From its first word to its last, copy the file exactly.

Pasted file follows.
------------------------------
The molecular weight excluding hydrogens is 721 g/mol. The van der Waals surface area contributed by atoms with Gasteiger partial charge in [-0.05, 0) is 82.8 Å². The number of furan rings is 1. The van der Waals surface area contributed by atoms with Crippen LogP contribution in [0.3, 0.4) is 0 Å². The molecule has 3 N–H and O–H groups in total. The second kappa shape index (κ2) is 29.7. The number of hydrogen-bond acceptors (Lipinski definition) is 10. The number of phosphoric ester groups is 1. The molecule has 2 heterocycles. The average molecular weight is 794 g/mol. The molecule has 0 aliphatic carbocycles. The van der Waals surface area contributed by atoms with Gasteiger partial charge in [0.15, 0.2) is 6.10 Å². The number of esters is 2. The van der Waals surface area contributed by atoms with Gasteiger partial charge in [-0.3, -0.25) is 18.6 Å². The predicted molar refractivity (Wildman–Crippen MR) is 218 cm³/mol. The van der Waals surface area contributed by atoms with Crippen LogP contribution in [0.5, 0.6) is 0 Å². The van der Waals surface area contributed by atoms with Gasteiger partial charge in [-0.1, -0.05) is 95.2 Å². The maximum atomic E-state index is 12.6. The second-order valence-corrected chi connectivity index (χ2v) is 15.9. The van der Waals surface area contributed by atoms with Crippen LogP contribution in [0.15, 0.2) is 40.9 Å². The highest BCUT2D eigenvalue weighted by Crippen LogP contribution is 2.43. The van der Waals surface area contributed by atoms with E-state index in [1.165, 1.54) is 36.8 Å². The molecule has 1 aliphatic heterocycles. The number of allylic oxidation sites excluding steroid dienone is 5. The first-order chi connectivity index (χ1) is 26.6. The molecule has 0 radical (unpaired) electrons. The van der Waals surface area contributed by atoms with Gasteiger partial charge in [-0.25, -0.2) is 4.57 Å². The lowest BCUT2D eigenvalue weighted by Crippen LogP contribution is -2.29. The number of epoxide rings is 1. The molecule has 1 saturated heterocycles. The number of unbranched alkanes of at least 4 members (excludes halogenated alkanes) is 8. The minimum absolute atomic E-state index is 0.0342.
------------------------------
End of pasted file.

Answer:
The molecular weight excluding hydrogens is 721 g/mol. The van der Waals surface area contributed by atoms with Gasteiger partial charge in [-0.05, 0) is 82.8 Å². The number of furan rings is 1. The van der Waals surface area contributed by atoms with Crippen LogP contribution in [0.3, 0.4) is 0 Å². The molecule has 3 N–H and O–H groups in total. The second kappa shape index (κ2) is 29.7. The number of hydrogen-bond acceptors (Lipinski definition) is 10. The number of phosphoric ester groups is 1. The molecule has 2 heterocycles. The average molecular weight is 794 g/mol. The molecule has 0 aliphatic carbocycles. The van der Waals surface area contributed by atoms with Gasteiger partial charge in [0.15, 0.2) is 6.10 Å². The number of esters is 2. The van der Waals surface area contributed by atoms with Gasteiger partial charge in [-0.3, -0.25) is 18.6 Å². The predicted molar refractivity (Wildman–Crippen MR) is 218 cm³/mol. The van der Waals surface area contributed by atoms with Crippen LogP contribution in [0.5, 0.6) is 0 Å². The van der Waals surface area contributed by atoms with Gasteiger partial charge in [-0.1, -0.05) is 95.2 Å². The maximum atomic E-state index is 12.6. The second-order valence-corrected chi connectivity index (χ2v) is 15.9. The van der Waals surface area contributed by atoms with Crippen LogP contribution in [0.15, 0.2) is 40.9 Å². The highest BCUT2D eigenvalue weighted by Crippen LogP contribution is 2.43. The van der Waals surface area contributed by atoms with E-state index in [1.165, 1.54) is 36.8 Å². The molecule has 1 aliphatic heterocycles. The number of allylic oxidation sites excluding steroid dienone is 5. The first-order chi connectivity index (χ1) is 26.6. The molecule has 0 radical (unpaired) electrons. The van der Waals surface area contributed by atoms with Gasteiger partial charge in [-0.25, -0.2) is 4.57 Å². The lowest BCUT2D eigenvalue weighted by Crippen LogP contribution is -2.29. The number of epoxide rings is 1. The molecule has 1 saturated heterocycles. The number of unbranched alkanes of at least 4 members (excludes halogenated alkanes) is 8. The minimum absolute atomic E-state index is 0.0342.